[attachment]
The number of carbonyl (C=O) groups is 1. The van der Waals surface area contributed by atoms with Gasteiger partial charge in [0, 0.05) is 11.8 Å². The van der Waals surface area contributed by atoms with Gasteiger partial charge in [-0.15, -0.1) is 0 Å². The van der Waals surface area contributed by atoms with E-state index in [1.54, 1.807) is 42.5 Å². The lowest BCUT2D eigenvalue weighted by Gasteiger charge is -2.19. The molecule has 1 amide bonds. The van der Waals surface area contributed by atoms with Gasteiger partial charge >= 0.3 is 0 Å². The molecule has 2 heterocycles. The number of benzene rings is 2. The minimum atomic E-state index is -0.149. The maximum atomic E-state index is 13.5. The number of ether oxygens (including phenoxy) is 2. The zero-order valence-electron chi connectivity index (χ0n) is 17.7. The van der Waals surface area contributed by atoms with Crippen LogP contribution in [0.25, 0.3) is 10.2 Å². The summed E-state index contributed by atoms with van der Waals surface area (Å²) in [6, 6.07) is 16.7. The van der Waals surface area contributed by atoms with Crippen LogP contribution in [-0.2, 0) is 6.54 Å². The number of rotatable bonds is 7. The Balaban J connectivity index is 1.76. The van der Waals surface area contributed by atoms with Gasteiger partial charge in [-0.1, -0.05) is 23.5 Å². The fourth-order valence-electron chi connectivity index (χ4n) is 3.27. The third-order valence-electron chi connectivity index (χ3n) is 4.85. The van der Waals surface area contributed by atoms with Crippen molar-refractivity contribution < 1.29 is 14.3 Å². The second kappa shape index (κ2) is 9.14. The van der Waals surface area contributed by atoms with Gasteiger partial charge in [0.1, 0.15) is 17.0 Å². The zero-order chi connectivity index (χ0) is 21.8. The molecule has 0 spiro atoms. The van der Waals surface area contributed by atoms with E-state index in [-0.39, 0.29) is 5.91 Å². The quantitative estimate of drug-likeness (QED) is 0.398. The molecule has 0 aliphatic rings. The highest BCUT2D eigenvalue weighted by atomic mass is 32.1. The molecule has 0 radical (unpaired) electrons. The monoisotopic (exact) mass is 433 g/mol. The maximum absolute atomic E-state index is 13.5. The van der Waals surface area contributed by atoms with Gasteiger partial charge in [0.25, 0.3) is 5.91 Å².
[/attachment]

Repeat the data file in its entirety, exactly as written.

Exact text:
The number of carbonyl (C=O) groups is 1. The van der Waals surface area contributed by atoms with Gasteiger partial charge in [0, 0.05) is 11.8 Å². The van der Waals surface area contributed by atoms with Gasteiger partial charge in [-0.15, -0.1) is 0 Å². The van der Waals surface area contributed by atoms with E-state index in [1.54, 1.807) is 42.5 Å². The lowest BCUT2D eigenvalue weighted by Gasteiger charge is -2.19. The molecule has 1 amide bonds. The van der Waals surface area contributed by atoms with Gasteiger partial charge >= 0.3 is 0 Å². The molecule has 2 heterocycles. The number of benzene rings is 2. The minimum atomic E-state index is -0.149. The maximum atomic E-state index is 13.5. The number of ether oxygens (including phenoxy) is 2. The zero-order valence-electron chi connectivity index (χ0n) is 17.7. The van der Waals surface area contributed by atoms with Crippen LogP contribution in [0.25, 0.3) is 10.2 Å². The summed E-state index contributed by atoms with van der Waals surface area (Å²) in [6, 6.07) is 16.7. The van der Waals surface area contributed by atoms with Crippen LogP contribution in [-0.2, 0) is 6.54 Å². The number of rotatable bonds is 7. The Balaban J connectivity index is 1.76. The van der Waals surface area contributed by atoms with Gasteiger partial charge in [-0.1, -0.05) is 23.5 Å². The fourth-order valence-electron chi connectivity index (χ4n) is 3.27. The third-order valence-electron chi connectivity index (χ3n) is 4.85. The van der Waals surface area contributed by atoms with Crippen molar-refractivity contribution < 1.29 is 14.3 Å². The second kappa shape index (κ2) is 9.14. The van der Waals surface area contributed by atoms with Gasteiger partial charge in [0.1, 0.15) is 17.0 Å². The zero-order chi connectivity index (χ0) is 21.8. The molecule has 0 spiro atoms. The van der Waals surface area contributed by atoms with E-state index in [-0.39, 0.29) is 5.91 Å². The quantitative estimate of drug-likeness (QED) is 0.398. The molecule has 0 aliphatic rings. The highest BCUT2D eigenvalue weighted by atomic mass is 32.1. The molecule has 0 radical (unpaired) electrons. The monoisotopic (exact) mass is 433 g/mol. The maximum absolute atomic E-state index is 13.5. The van der Waals surface area contributed by atoms with Gasteiger partial charge in [0.25, 0.3) is 5.91 Å².